The plane was only about 150 feet in the air when it plunged to the earth. The crash embedded the nose of the aircraft into the ground about 2 feet deep.

When the plane crashed, the gas tanks split open, spilling gas over the wreckage. Within seconds, the motor ignited the fuel and the plane was engulfed in flames.

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Both Harold's brother Stanley and Herbert Frye rushed to the crash site to try and save Dietz. Stanley kept reaching in through the flames to rescue Harold, but the fire was much too intense. Herbert Frye saved Stanley from killing himself right there by fighting him away from the inferno.

Chemical fire trucks were rushed to the field to extinguish the fire. Later, airport employees, using hooks on the ends of poles, pulled the frame apart to recover Dietz' body.

Stanley Dietz, his mother, and his sister, Evelyn, were all taken to Easton hospital to be treated. Stanley suffered burns while his mother and sister were treated for shock.

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While the official word on what caused the plane to crash is not known, Herbert Frye later said that the wreck was not caused by a stall, or as a result of any tricks that Dietz was performing. He said that a stall only occurs when the plane does not have enough speed. He estimated that Dietz was traveling between 170 and 200 MPH when he crashed.

Days after the accident, investigators began looking at the actual design of the plane itself, as there were a number of other similar crashes with this same plane. Nothing definitive was ever announced.

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On the following Wednesday, September 14th, services for Lieutenant Dietz were held.

A private service for the family was conducted at the parent's home in Flicksville. Following the private ceremony, a public service was held at Salem church on South Main Street in Bangor. Over 1000 people attended.

Rev. A. J. Schankel presided over the service and the Apollo Male Chorus sang three of Dietz' favorite songs.

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After the public service, the flag-draped coffin was transported from Salem church, west on Broadway to St. John's Cemetery, where a full military burial was to take place at the Dietz's family plot.

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An honor guard from Middletown air base formed at the cemetery. A squadron of planes flew over the crowd as a firing squad saluted Lieutenant Dietz and the last rites were performed.

"Taps" was sounded to conclude the funeral.

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Several weeks afterwards, Russell McPherson and Clayton Jago, both of Phillipsburg, NJ, composed a song recalling Dietz's flight, crash, and funeral, entitled, "A Bird that Flew Beyond". McPherson was also a pilot.

The dedication of the song took place at the Brown and Lynch Post of the American Legion, in Easton. Russell Weidlich and Stanley Dietz both attended.

Several weeks later, on November 5th, 1938, Stanley Dietz died from complications due to the injuries sustained in the plane wreck.

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Now we come to Herbert Frye. Frye was born on November 17th, 1908 in Bethlehem to Ralph and Ellen Frye.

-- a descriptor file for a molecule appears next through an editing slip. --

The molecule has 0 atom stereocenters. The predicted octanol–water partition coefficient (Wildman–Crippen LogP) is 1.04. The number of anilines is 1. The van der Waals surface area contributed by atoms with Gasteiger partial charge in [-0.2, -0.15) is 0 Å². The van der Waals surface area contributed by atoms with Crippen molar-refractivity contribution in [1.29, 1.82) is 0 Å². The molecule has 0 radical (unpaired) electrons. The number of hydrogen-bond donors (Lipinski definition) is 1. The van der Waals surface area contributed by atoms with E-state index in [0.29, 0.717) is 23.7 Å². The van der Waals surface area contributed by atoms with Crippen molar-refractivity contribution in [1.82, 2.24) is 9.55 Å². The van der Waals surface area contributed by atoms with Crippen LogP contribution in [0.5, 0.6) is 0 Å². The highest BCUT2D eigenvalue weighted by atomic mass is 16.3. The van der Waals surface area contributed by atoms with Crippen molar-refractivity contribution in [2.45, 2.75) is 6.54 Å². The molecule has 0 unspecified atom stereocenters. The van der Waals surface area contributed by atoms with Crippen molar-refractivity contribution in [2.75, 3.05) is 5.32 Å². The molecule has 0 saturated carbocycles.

He graduated from the Bethlehem Business College and worked at the Bush and Bull department store in Bethlehem, and at the Easton airport.

Frye was first lieutenant in the Sons of Veterans Reserves Air Corps. In 1934, he attempted to establish an air freight delivery route in Eastern PA, but it did not succeed.

In 1936, Frye held the first in a series of statewide air races organized by the Sons of Veterans. A series of meets would be held in various places around the state, with a final race to be held in Harrisburg. The races helped to raise money to establish a military aviation school.

He later founded the Herbert R. Frye General Insurance Agency in Bethlehem, where he worked until his retirement.

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Immediately after Dietz's crash, George Dietz asked Frye to help with handling both the press and the funeral arrangements. He was often consulted about the accident and his account of the wreck was widely quoted in the newspapers.

It was shortly after Dietz' funeral that Herbert Frye made the promise to Mr. And Mrs. Dietz that he would place a wreath on Harold's grave every Memorial Day as long as he was able.

Here you can see that Harold Dietz's tombstone had his birthday wrong. It was originally carved as 1906 but was later corrected to 1908.

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Frye had been dropping wreaths to remember veterans on Memorial Day long before he ever met Harold Dietz. He began in 1930, during Memorial Day services in Bethlehem. Soon, other Legion posts heard of his ritual and asked him to perform the ceremony throughout the Lehigh Valley.

It was very natural for him to promise the same to Dietz's family. Soon Dietz's ceremony eclipsed all of his other wreath-dropping activities.

The first attempt to drop a wreath on a grave ended badly. When Frye tossed the wreath from the plane, it was sucked into the prop-wash. By the time it landed on the ground, only the frame was intact. After this initial attempt, he had the frames specially created to withstand the drop.

Every wreath that Frye dropped for Dietz had the same inscription on it. It read, "To my departed buddy, Lt. Harold S. Dietz from Col. Herbert R. Fry."

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Frye began dropping the wreath immediately following Dietz's death. However, during the years, 1942 to 1947, Herbert Frye was overseas in the China, Burma, and India theaters during WWII. His main service was as base operations officer in Burma.